Figure 3. Manipulating doctor attendance

Policy implications

Our study has a number of implications. First, a substantial recent body of empirical research examines reforms aimed at making states more effective. However, such reforms necessarily take place in a political context, and politicians may be particularly interested in retaining de facto control of the incentives public employees face. In our setting, it appears that politicians intervene to change the incentives of public employees.

Our results also contribute to a growing literature that highlights the potential for technological solutions to large public sector problems, especially when institutionalised and implemented at scale. We show that simple automation of data collection and aggregation through smartphones can have a substantial impact. Smartphone monitoring nearly doubled inspections at public clinics across Punjab. Subsequently, the Monitoring the Monitors programme has been rolled out to the entire province of Punjab by the highly active Punjab Information and Technology Board, and is replicated in several sectors in the province including education, vaccinations, police, road rehabilitation, and sanitation.

Finally, to our knowledge, this is the first experiment to directly test whether evidence can impact policy decisions. International donors and other policy actors increasingly encourage the use of data and evidence in the design of policy, yet little is known about whether providing data to policymakers has any impact. The results from the information salience experiment highlight how presenting data in an actionable format to senior bureaucrats can help reduce absenteeism.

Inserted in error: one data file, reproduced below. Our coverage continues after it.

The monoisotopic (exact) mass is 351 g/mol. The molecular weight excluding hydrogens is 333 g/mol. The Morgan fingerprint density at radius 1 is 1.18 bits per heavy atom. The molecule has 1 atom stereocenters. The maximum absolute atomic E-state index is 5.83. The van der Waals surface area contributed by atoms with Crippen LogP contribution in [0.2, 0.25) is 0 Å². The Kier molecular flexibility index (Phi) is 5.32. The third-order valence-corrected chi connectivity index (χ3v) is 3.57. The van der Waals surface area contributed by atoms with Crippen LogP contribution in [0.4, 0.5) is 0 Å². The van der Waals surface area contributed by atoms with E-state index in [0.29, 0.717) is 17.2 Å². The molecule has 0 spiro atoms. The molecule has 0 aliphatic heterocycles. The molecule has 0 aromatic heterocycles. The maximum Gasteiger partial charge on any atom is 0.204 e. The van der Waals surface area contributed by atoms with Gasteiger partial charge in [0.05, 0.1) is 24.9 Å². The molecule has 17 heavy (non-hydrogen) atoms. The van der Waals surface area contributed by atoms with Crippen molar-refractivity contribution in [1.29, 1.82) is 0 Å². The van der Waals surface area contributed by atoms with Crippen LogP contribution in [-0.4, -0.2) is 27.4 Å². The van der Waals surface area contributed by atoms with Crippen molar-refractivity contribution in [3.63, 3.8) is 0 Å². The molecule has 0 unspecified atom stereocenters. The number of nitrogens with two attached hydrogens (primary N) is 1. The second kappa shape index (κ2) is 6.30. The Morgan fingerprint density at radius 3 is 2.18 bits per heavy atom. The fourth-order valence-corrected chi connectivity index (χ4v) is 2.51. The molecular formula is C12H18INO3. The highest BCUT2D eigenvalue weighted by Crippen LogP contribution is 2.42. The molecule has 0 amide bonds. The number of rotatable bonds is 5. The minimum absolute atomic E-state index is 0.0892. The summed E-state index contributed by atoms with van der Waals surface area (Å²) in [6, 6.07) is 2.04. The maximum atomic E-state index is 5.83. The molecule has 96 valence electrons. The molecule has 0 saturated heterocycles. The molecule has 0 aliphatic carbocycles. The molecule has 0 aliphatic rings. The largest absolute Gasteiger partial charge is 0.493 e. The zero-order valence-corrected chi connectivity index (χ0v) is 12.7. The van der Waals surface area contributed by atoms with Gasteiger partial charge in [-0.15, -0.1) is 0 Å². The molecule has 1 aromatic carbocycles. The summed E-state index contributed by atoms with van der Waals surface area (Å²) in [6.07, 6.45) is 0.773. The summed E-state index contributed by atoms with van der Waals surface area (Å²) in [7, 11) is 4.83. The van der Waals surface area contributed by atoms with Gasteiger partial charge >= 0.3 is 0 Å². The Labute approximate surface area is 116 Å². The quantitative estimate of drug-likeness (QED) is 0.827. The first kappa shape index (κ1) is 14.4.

References

Banerjee, A V, A Deaton and E Duflo (2004) “Wealth, health, and health services in rural Rajasthan”, American Economic Review, 94(2): 326–330.

Banerjee, E D and R Glennerster (2008) “Putting a band-aid on a corpse: Incentives for nurses in the Indian public health care system”, Journal of the European Economic Association, 6(2-3): 487–500.

Calvo, E and M V Murillo (2004) “Who delivers? Partisan clients in the Argentine electoral market”, American Journal of Political Science, 48(4): 742–757.

Chaudhury, N, J Hammer, M Kremer, K Muralidharan and F H Rogers (2006) “Missing in action: Teacher and health worker absence in developing countries”, Journal of Economic Perspectives, 20(1).

Chubb, J (1983) Patronage, power and poverty in southern Italy: A tale of two cities, Cambridge Studies in Modern Political Economies, Cambridge University Press, 1983.

Das, J, A Holla, A Mohpal and K Muralidharan (2016) “Quality and accountability in healthcare delivery: Audit-study evidence from primary care in India”.